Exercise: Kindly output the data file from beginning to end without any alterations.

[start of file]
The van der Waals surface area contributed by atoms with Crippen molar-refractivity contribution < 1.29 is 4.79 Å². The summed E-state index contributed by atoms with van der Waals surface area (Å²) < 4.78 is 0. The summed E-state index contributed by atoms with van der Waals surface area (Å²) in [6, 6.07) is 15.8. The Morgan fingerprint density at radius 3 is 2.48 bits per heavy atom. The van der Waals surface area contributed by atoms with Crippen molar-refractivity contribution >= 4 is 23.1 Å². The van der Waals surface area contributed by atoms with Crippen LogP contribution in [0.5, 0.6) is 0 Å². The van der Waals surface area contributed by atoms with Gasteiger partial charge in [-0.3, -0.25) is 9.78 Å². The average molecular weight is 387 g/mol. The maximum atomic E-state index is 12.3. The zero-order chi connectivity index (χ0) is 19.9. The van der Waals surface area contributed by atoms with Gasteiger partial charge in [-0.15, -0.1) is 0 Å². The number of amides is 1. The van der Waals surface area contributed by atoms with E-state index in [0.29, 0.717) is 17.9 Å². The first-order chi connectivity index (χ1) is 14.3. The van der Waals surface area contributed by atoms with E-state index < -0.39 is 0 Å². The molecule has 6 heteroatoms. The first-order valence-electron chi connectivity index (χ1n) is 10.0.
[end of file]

The van der Waals surface area contributed by atoms with Crippen molar-refractivity contribution < 1.29 is 4.79 Å². The summed E-state index contributed by atoms with van der Waals surface area (Å²) < 4.78 is 0. The summed E-state index contributed by atoms with van der Waals surface area (Å²) in [6, 6.07) is 15.8. The Morgan fingerprint density at radius 3 is 2.48 bits per heavy atom. The van der Waals surface area contributed by atoms with Crippen molar-refractivity contribution >= 4 is 23.1 Å². The van der Waals surface area contributed by atoms with Crippen LogP contribution in [0.5, 0.6) is 0 Å². The van der Waals surface area contributed by atoms with Gasteiger partial charge in [-0.3, -0.25) is 9.78 Å². The average molecular weight is 387 g/mol. The maximum atomic E-state index is 12.3. The zero-order chi connectivity index (χ0) is 19.9. The van der Waals surface area contributed by atoms with Gasteiger partial charge in [-0.15, -0.1) is 0 Å². The number of amides is 1. The van der Waals surface area contributed by atoms with E-state index in [0.29, 0.717) is 17.9 Å². The first-order chi connectivity index (χ1) is 14.3. The van der Waals surface area contributed by atoms with E-state index < -0.39 is 0 Å². The molecule has 6 heteroatoms. The first-order valence-electron chi connectivity index (χ1n) is 10.0.